Haibun for a life drawing to a close

We don’t fight death, we resign ourselves to letting go, bit by bit, little by little. Like pebbles in a cliff, we accept to part with just a handful more, until that wave, that has our name wreathed in spray, rises from the depths, and when it breaks, the heartslip, landslip, lifeslip slips away into the rolling blue silence.

Dry seed heads bend
beneath the wind’s hand sowing
flowers you won’t see.

Published by

Jane Dougherty

I used to do lots of things I didn't much enjoy. Now I am officially a writer. It's what I always wanted to be.

37 thoughts on “Haibun for a life drawing to a close”

  1. Oh, this made me cry, “until that wave, that has our name wreathed in spray.” It’s so beautiful but I know it could only be written by someone who is seeing a life close. My heart goes out to you.

    1. Thanks Marie. It’s that time of year. He has good days, like yesterday and this morning, and you’d just have said, that’s a well-behaved greyhound on his morning trot, but when he has bad days I just want it all to be over.

    1. Thank you. We’re taking it hour by hour almost. He had a peaceful night and seems quite sprightly this morning. Went walking in the warm wind and the leaves. Each time I think this could be the last. The year’s going too.

      1. I can imagine! We rescued a cat from a near-by shelter last spring. She’s a house-cat, except that we occasionally take her outside for a walk with a harness and leash. Recently my husband let her outside when he went out… thinking he could trust her. Nope. She took off chasing a squirrel and ran right into the street. Fortunately we live in an area without a lot of traffic, but had anything happened to her we would have been devastated. I can’t imagine losing her. I’ve also gone through that process of grieving “the aging process” with a beloved pet. I had a cat years ago… Ulysses… and as he aged I noticed how he had less spring in his step, how much weight he was losing, how his whole being changed as his time to leave us drew near. He lived a long and happy life, and we allowed him to choose when and how he left us. He asked to go outside late one night, and we knew that it was his time. We petted him and said our farewells and watched him walk out. The oddest thing is that we never found his body or had any indication of exactly where he chose to die, but I know wherever it was, he understood and was ready. It was hard for me, though. He’s been gone for more than 20 years, yet I still think of him and miss him every day.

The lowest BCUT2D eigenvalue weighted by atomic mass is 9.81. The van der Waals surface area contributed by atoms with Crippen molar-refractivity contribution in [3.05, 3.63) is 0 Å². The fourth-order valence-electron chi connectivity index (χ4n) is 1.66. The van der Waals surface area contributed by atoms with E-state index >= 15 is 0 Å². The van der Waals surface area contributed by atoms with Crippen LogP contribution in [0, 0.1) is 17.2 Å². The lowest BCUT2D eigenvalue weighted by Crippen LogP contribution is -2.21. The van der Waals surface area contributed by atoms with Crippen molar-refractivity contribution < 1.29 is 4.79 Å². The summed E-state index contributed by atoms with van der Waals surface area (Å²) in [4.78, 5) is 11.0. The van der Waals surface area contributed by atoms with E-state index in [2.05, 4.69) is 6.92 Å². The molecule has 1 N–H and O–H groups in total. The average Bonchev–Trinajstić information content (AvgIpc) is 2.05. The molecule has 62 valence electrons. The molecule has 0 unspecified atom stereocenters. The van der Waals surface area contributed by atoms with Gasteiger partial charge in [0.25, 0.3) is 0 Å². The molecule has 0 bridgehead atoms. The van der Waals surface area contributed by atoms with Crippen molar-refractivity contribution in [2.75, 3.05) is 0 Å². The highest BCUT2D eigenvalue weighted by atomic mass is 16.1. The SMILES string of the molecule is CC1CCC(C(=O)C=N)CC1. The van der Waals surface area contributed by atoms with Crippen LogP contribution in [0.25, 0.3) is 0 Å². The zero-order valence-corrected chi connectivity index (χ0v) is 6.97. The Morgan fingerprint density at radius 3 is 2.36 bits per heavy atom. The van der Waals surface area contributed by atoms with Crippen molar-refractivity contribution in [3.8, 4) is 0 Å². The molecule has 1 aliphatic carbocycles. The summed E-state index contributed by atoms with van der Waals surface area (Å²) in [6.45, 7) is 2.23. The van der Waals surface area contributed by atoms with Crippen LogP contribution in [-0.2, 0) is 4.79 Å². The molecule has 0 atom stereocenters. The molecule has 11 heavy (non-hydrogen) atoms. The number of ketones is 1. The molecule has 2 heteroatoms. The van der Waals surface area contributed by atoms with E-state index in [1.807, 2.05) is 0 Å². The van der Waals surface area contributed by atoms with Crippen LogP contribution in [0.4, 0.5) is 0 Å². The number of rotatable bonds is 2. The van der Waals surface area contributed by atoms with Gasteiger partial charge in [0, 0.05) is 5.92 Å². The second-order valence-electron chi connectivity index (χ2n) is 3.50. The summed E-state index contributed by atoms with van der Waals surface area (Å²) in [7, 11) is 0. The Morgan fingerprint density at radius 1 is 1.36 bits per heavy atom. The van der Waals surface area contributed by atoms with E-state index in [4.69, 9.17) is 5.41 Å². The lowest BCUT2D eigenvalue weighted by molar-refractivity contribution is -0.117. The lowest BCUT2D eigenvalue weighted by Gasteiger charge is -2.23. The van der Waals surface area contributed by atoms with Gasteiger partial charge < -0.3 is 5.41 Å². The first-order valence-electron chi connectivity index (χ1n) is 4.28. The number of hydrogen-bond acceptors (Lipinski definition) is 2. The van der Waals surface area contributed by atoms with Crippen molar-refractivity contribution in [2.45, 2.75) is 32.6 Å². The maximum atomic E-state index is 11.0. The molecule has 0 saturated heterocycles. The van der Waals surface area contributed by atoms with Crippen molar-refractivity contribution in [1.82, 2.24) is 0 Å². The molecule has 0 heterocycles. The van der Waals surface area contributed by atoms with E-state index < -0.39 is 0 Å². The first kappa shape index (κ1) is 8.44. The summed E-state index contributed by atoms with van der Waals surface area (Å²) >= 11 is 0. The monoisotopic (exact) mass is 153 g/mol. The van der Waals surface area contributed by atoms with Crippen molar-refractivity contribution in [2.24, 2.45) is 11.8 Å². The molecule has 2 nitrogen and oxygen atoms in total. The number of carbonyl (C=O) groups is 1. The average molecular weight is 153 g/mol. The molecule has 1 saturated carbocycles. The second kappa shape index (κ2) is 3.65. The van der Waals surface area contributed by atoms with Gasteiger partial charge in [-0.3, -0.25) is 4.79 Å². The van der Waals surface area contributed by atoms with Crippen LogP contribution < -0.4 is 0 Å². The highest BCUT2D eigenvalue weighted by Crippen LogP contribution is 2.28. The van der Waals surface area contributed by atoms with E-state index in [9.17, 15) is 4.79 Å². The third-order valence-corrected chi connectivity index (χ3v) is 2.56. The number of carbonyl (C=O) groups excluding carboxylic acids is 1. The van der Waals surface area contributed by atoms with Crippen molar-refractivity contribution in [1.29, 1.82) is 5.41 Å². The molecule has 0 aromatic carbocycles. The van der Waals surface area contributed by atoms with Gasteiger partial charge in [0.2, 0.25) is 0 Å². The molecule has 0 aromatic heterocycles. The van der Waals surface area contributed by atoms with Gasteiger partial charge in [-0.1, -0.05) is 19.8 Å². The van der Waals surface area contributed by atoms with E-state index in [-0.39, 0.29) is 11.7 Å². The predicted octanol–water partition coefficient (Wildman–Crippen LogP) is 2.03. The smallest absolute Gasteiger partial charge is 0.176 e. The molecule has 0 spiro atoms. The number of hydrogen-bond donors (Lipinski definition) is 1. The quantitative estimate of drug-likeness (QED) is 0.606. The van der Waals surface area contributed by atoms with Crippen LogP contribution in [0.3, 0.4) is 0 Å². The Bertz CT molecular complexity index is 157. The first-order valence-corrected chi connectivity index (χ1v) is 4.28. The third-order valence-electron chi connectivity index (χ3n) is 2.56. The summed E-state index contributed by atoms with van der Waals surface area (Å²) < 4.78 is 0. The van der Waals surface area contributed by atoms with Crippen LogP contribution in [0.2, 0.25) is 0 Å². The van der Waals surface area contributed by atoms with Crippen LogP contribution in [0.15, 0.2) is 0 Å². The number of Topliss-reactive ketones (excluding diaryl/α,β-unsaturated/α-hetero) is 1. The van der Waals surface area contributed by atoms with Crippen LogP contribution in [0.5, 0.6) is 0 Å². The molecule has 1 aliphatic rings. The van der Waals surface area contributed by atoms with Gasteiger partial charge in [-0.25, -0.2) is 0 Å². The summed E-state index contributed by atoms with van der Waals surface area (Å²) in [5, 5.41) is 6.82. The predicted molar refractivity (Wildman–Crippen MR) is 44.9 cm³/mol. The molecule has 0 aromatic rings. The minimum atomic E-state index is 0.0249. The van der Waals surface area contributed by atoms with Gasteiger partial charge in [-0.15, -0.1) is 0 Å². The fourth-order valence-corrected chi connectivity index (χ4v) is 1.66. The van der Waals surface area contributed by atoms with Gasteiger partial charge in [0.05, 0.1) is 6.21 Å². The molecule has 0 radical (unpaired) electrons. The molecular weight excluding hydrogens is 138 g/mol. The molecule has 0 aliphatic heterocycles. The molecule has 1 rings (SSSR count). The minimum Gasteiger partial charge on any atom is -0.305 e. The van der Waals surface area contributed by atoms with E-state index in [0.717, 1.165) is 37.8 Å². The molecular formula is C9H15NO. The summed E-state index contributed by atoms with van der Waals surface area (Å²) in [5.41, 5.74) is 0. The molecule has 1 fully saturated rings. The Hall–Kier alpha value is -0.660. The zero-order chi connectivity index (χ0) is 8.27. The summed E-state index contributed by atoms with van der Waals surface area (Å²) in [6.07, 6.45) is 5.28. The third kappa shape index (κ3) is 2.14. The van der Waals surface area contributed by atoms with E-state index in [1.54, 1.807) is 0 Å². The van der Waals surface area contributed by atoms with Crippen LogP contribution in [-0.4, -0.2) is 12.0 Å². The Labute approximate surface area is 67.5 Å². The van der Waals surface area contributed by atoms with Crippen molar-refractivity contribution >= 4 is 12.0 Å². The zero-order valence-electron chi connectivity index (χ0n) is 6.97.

2. Oh, what a lovely story of saying goodbye. Our first cat didn’t go outside to die, but the way he looked at me the last night, I knew he was saying, this is it. It’s so hard to lose them.

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